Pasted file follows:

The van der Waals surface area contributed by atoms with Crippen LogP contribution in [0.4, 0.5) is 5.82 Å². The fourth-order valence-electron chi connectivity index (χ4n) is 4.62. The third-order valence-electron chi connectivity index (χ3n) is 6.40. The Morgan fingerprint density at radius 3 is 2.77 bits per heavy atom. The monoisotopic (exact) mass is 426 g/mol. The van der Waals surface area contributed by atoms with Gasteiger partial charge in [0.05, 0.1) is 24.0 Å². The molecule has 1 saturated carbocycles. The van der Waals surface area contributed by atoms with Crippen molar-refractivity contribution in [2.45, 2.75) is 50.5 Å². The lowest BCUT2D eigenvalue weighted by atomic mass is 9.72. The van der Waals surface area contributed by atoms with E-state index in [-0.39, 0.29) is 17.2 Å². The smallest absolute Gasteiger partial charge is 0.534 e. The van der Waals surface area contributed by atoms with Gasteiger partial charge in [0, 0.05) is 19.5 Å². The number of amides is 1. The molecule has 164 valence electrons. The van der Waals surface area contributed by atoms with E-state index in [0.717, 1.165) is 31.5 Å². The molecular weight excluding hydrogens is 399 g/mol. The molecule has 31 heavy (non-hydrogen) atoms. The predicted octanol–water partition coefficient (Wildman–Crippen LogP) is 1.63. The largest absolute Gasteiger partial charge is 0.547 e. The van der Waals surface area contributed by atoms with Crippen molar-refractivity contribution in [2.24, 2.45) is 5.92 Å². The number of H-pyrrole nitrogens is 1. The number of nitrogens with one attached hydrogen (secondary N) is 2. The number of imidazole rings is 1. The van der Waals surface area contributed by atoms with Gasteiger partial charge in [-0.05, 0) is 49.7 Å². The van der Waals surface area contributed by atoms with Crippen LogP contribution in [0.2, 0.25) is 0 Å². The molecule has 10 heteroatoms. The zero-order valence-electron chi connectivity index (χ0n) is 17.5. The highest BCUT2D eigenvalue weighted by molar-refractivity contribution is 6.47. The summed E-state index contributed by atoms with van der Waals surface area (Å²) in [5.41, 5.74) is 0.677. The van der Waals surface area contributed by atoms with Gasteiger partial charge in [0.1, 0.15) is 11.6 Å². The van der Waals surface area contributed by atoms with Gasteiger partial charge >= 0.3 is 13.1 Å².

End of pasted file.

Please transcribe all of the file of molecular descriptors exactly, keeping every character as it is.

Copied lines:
The van der Waals surface area contributed by atoms with Crippen LogP contribution in [0.4, 0.5) is 5.82 Å². The fourth-order valence-electron chi connectivity index (χ4n) is 4.62. The third-order valence-electron chi connectivity index (χ3n) is 6.40. The Morgan fingerprint density at radius 3 is 2.77 bits per heavy atom. The monoisotopic (exact) mass is 426 g/mol. The van der Waals surface area contributed by atoms with Gasteiger partial charge in [0.05, 0.1) is 24.0 Å². The molecule has 1 saturated carbocycles. The van der Waals surface area contributed by atoms with Crippen molar-refractivity contribution in [2.45, 2.75) is 50.5 Å². The lowest BCUT2D eigenvalue weighted by atomic mass is 9.72. The van der Waals surface area contributed by atoms with E-state index in [-0.39, 0.29) is 17.2 Å². The smallest absolute Gasteiger partial charge is 0.534 e. The van der Waals surface area contributed by atoms with Gasteiger partial charge in [0, 0.05) is 19.5 Å². The number of amides is 1. The molecule has 164 valence electrons. The van der Waals surface area contributed by atoms with E-state index in [0.717, 1.165) is 31.5 Å². The molecular weight excluding hydrogens is 399 g/mol. The molecule has 31 heavy (non-hydrogen) atoms. The predicted octanol–water partition coefficient (Wildman–Crippen LogP) is 1.63. The largest absolute Gasteiger partial charge is 0.547 e. The van der Waals surface area contributed by atoms with Crippen molar-refractivity contribution in [2.24, 2.45) is 5.92 Å². The number of H-pyrrole nitrogens is 1. The number of nitrogens with one attached hydrogen (secondary N) is 2. The number of imidazole rings is 1. The van der Waals surface area contributed by atoms with Gasteiger partial charge in [-0.05, 0) is 49.7 Å². The van der Waals surface area contributed by atoms with Crippen LogP contribution in [0.2, 0.25) is 0 Å². The molecule has 10 heteroatoms. The zero-order valence-electron chi connectivity index (χ0n) is 17.5. The highest BCUT2D eigenvalue weighted by molar-refractivity contribution is 6.47. The summed E-state index contributed by atoms with van der Waals surface area (Å²) in [5.41, 5.74) is 0.677. The van der Waals surface area contributed by atoms with Gasteiger partial charge in [0.1, 0.15) is 11.6 Å². The van der Waals surface area contributed by atoms with Gasteiger partial charge >= 0.3 is 13.1 Å².